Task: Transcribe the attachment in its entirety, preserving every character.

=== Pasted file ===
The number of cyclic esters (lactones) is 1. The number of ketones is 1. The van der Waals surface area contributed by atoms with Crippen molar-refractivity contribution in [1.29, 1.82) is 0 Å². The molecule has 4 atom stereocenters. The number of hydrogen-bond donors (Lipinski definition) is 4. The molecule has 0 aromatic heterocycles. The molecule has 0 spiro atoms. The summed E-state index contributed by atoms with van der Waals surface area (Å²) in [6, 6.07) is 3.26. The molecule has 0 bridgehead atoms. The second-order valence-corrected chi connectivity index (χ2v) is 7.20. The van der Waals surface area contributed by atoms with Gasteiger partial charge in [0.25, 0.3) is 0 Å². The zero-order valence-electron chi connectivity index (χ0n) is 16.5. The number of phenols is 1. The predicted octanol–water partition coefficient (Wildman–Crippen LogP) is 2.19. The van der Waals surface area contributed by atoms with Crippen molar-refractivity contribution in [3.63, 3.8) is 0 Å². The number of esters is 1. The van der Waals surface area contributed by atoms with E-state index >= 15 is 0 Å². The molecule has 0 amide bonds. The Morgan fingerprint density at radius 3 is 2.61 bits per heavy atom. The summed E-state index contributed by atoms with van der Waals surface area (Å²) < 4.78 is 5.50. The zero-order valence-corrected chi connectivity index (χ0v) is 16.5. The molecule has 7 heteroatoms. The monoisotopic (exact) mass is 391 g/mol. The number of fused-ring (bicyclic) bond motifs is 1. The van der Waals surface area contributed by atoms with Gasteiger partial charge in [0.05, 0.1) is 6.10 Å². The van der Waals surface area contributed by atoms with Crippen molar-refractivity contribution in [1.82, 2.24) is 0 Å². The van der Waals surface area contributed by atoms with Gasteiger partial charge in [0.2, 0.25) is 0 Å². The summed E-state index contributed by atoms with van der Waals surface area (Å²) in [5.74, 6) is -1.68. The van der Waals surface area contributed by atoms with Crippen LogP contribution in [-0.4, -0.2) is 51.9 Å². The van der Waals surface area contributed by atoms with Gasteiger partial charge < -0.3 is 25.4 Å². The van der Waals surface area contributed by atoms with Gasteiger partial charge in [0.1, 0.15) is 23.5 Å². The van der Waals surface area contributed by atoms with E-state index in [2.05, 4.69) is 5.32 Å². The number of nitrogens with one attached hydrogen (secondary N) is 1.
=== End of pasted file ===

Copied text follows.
The number of cyclic esters (lactones) is 1. The number of ketones is 1. The van der Waals surface area contributed by atoms with Crippen molar-refractivity contribution in [1.29, 1.82) is 0 Å². The molecule has 4 atom stereocenters. The number of hydrogen-bond donors (Lipinski definition) is 4. The molecule has 0 aromatic heterocycles. The molecule has 0 spiro atoms. The summed E-state index contributed by atoms with van der Waals surface area (Å²) in [6, 6.07) is 3.26. The molecule has 0 bridgehead atoms. The second-order valence-corrected chi connectivity index (χ2v) is 7.20. The van der Waals surface area contributed by atoms with Gasteiger partial charge in [0.25, 0.3) is 0 Å². The zero-order valence-electron chi connectivity index (χ0n) is 16.5. The number of phenols is 1. The predicted octanol–water partition coefficient (Wildman–Crippen LogP) is 2.19. The van der Waals surface area contributed by atoms with Crippen molar-refractivity contribution in [3.63, 3.8) is 0 Å². The number of esters is 1. The van der Waals surface area contributed by atoms with E-state index >= 15 is 0 Å². The molecule has 0 amide bonds. The Morgan fingerprint density at radius 3 is 2.61 bits per heavy atom. The summed E-state index contributed by atoms with van der Waals surface area (Å²) < 4.78 is 5.50. The zero-order valence-corrected chi connectivity index (χ0v) is 16.5. The molecule has 7 heteroatoms. The monoisotopic (exact) mass is 391 g/mol. The number of fused-ring (bicyclic) bond motifs is 1. The van der Waals surface area contributed by atoms with Gasteiger partial charge in [0.05, 0.1) is 6.10 Å². The van der Waals surface area contributed by atoms with Crippen molar-refractivity contribution in [1.82, 2.24) is 0 Å². The van der Waals surface area contributed by atoms with Gasteiger partial charge in [0.2, 0.25) is 0 Å². The summed E-state index contributed by atoms with van der Waals surface area (Å²) in [5.74, 6) is -1.68. The van der Waals surface area contributed by atoms with Crippen LogP contribution in [-0.4, -0.2) is 51.9 Å². The van der Waals surface area contributed by atoms with Gasteiger partial charge < -0.3 is 25.4 Å². The van der Waals surface area contributed by atoms with Gasteiger partial charge in [0.1, 0.15) is 23.5 Å². The van der Waals surface area contributed by atoms with E-state index in [2.05, 4.69) is 5.32 Å². The number of nitrogens with one attached hydrogen (secondary N) is 1.